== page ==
Second Year Reflection

July 19, 2018

This is my second year serving as an AmeriCorps member and I will cherish this experience for the rest of my life. Before getting the position my first year I knew nothing about AmeriCorps and it was just a name. Now looking back two years later I have realized that it was one of the best decisions I have made for myself. For those of you who don´t know, members commit their time to addressing critical community needs such as increasing academic achievement, tutoring and mentoring both youth and adults, fighting poverty, and more. The reward of experiencing the impact we have on our learners is such an amazing feeling that sometimes can´t be described. I have learned and grown so much as a person because of my position as a member and I have met some amazing people along the way. I have learned time management, financial budgeting, how to spice up a resume, effective tools to tutoring students, discovered my professional strengths, and realized how ambitious I can l be. Life, or should I say being an adult is hard work. What gives us the strength to continue when we are tired? Sometimes an inspirational idea or even your next job decision can help us renew ourselves and be filled with strength to fulfill our life´s purpose. The root of an idea is the idea that our lives are meaningful. Inspiration is knowing that what I do matters to my students, myself, and the world. When you have the feeling that your actions are meaningful, you will become filled with strength and vigor to fulfill your purpose. There are two types of dreams: the ones we have when we are asleep and the ones we have when we are awake. What is the connection? Both kinds of dreams are rooted from the desires we hold deep inside. Those of us that dare to put our dreams on paper are showing the courage and faith that their dreams will come true. I say all of this to say: use your AmeriCorps experience as a stepping stone and don´t let your dreams and goals stop here. Push yourself to reach your full potential and never give up.

 

 

Sincerely,

Brittney Arrington

 

Americorps Experience as a Mother

July 11, 2018

My name is Iffat, and I have the extreme pleasure of working with the AmeriCorps NCLC (North Carolina Literacy Corps) team, through my Community Service career. Over all, I can say it’s been inspiring. I am also a mom to an amazing 6-year-old little girl who often makes me wonder why I deserve to have her in my life. She is a package of happiness.

Serving as the Volunteer and Outreach Coordinator gives me an opportunity to experience how motherhood makes me a better employee and a better person. I have had the chance to develop community relations with moms enrolled in parenting training programs. While the mothers were in training, we provided activities to engage their children and help them to develop their reading and character building skills. Each week we would have an organized routine starting with dinner before venturing out to the park and finishing up with a classroom activity. Personally, I noticed that my motherly instincts were always there to help me. I cared about whether the kids and their clothes were appropriate for the weather outside and if they had water bottles and snacks available. I felt pride in knowing that each night all of the kids went back to their homes safe and happy.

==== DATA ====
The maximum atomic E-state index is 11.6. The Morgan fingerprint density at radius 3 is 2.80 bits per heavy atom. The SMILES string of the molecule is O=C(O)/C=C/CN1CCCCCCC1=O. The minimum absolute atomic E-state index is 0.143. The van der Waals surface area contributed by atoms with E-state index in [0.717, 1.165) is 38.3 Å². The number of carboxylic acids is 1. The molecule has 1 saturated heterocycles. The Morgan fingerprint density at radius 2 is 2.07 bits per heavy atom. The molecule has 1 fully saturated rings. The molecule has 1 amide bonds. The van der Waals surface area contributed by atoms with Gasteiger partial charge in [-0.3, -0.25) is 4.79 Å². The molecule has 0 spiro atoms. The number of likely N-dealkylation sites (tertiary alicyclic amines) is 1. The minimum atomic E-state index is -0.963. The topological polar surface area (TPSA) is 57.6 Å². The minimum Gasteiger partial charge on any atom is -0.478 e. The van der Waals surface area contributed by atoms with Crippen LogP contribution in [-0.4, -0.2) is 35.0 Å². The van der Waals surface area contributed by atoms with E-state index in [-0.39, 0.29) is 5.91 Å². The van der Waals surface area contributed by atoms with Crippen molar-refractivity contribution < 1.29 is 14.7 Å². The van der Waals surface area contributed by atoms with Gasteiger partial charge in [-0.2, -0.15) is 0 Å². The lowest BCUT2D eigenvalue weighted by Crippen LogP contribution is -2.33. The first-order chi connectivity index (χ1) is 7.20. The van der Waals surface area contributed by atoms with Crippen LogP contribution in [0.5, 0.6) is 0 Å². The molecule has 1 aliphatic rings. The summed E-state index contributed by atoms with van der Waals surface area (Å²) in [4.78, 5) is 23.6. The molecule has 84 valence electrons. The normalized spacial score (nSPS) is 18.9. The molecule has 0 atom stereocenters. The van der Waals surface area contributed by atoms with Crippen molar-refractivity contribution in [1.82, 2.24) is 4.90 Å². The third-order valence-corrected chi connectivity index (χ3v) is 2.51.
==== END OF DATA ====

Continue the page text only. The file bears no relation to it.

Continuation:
On many occasions, I felt that being mom helped me to be cautious and mindful of others’ safety, especially kids. During the “Prevent Child Abuse” event at the FFRC, one of the assigned volunteers in the gaming section had set up cornhole platforms right in the middle of the walking area. It was likely that a kid or even an adult could get hurt due to platforms being in the way. I felt the possible danger and let the volunteer know. She appreciated my concern toward the safety of the people and moved the boards.

Initially, I began working for AmeriCorps as a way to transition back into the office and get experience before finishing my degree in communications. But once I settled into a routine, my perspective changed. During the National Literacy Action Week, it allowed me the opportunity to reflect on the topic, “School to Prison Pipeline.” Being a mom has helped me to communicate with middle and high school kids very easily and effectively. I incorporated simple but practical examples and talked with them about why it is important for them to finish school and use education as a way to get a better life.

My experience at AmeriCorps is different because I had the opportunity to learn about many important topics through webinars. I also gained practical experience for recruiting, training and placing volunteers, managing events, developing and implementing literacy plans and directly working in the non-profit sector. I had the opportunity to get my Non-Profit Management certificate which is a great initiative by the Scale team. While working with AmeriCorps, I have had experiences that helped me gain insight on which direction I’d like to steer my career path.